On the topic of guitar solos, I missed out on all that guitar-hero nonsense of the 60s and 70s. I’ve never been too impressed with masturbatory fret-fiddling of the kind practiced by a lot of guitarists. I do like Bluesbreaker-era Clapton, and Experience-era Hendrix, but beyond that, I think, well that was sixty years ago, can we have something different now?
I don’t think we can – Rock Guitar has become a heritage industry. If I do have guitar heroes, it’s Neil Young for this, and Robert Fripp for this. But both these tracks are 30-40 years old.
To be fair, I do like a bit of Johnny Greenwood, though he’s not so much a guitar-hero as a composer, but even this track is from 15 years ago.
I’ve talked about my love for Neil Young before, and how the opening minute of Oh Susannah, for me, is the epitome of creativity emerging from chaos.
When he’s recording an album, he doesn’t edit, he doesn’t hide the mistakes, he sets up his gear, he starts playing and his band Crazy Horse follow him.
He plays, and he records.
His album A Letter Home was recorded in one of those 1940s recording booths – the kind of thing people used to send talking messages to each other when they didn’t have access to telephones. He used one microphone and the songs were recorded direct to vinyl.
It’s not that I’m obsessed with retro/lo-fi analogue recording, but I love his commitment to his vision. He is single-minded, and I’m coming to realise that’s probably the most important quality a creative person can possess.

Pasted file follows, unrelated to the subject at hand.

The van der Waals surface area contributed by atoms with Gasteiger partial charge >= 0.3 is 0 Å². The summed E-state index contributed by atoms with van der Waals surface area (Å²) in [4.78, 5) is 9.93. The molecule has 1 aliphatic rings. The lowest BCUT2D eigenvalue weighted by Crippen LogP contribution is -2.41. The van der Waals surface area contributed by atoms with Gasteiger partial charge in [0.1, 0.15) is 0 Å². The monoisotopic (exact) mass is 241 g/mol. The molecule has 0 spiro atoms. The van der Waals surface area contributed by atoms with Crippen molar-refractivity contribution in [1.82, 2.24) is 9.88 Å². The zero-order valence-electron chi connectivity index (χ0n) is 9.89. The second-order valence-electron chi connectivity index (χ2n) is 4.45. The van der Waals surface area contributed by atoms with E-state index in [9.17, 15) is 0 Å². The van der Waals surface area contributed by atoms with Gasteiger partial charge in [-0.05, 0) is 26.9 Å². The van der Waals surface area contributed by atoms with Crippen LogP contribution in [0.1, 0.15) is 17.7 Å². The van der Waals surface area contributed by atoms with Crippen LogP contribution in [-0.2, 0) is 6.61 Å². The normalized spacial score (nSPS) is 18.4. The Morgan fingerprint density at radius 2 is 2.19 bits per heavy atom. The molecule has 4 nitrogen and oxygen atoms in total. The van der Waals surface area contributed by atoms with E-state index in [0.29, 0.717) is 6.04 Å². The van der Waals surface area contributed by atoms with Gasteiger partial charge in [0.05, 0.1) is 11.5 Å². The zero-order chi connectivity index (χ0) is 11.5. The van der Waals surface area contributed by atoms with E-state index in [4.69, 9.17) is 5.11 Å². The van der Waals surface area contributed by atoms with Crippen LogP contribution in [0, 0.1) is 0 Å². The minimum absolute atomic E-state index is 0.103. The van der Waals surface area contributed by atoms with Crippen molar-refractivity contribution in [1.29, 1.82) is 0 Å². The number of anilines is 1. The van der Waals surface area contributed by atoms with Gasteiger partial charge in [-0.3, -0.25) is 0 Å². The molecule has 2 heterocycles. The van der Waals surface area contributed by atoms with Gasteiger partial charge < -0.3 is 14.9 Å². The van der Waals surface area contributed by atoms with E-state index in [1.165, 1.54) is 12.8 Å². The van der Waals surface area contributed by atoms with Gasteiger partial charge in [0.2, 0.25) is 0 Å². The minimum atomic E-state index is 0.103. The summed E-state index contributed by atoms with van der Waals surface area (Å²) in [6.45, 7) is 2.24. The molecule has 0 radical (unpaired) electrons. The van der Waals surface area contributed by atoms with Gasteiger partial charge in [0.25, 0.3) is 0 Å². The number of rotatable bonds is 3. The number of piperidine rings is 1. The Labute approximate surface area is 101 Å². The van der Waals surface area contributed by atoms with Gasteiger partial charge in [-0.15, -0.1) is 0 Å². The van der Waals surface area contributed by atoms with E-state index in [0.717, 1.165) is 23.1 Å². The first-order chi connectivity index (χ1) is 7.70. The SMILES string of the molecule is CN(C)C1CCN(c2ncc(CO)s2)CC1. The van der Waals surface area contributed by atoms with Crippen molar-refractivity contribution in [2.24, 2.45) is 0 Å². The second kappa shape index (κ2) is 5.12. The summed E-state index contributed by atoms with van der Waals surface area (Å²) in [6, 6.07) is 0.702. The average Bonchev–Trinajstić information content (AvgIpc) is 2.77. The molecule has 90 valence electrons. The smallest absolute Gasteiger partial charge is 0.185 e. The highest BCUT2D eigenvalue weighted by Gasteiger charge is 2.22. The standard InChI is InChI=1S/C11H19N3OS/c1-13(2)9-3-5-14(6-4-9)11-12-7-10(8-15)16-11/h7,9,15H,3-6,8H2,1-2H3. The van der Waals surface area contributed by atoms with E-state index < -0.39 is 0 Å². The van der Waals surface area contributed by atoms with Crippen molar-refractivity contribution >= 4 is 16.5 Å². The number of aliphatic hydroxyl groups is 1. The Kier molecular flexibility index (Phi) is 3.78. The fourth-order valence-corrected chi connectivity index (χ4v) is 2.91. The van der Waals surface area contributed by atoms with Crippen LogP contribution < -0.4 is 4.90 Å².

Johnny sent me a YT clip featuring Denny Dias playing a guitar solo across an early version of a Steely Dan recording. It was great, listening to him roll across the chord changes, just barely keeping up. And it was the ‘just barely’ that made the whole thing so enjoyable.
I’m not a jazz player, and though I love jazz music, it’s not for me, playing-wise. It’s all a bit ‘chamber music’ and self-referential.
Give me Neil Young’s shambolic opening to Oh Susannah any day of the week – it takes the drummer twenty seconds to find the right groove, and the rest of the band don’t make it to the party until almost a minute in. And it’s magic.
The only time I’ve ever ‘played across changes’ in a jazz style was when I did a wedding gig with Ralph and he had the band playing standards. When it came to my solos he’d sit next to me whispering ‘Ab, Bm, D#’ or whatever and I just clicked into whichever scale he told me.
Got to admit, it was great fun.
It’s not all tasteful jazz.
I love this.
And this. (When I used to do my jazz radio show I recorded an entire 2 hour show using only found Japanese voices instead of me talking between tracks, purely as an homage to this tracks – so I guess there’s a link).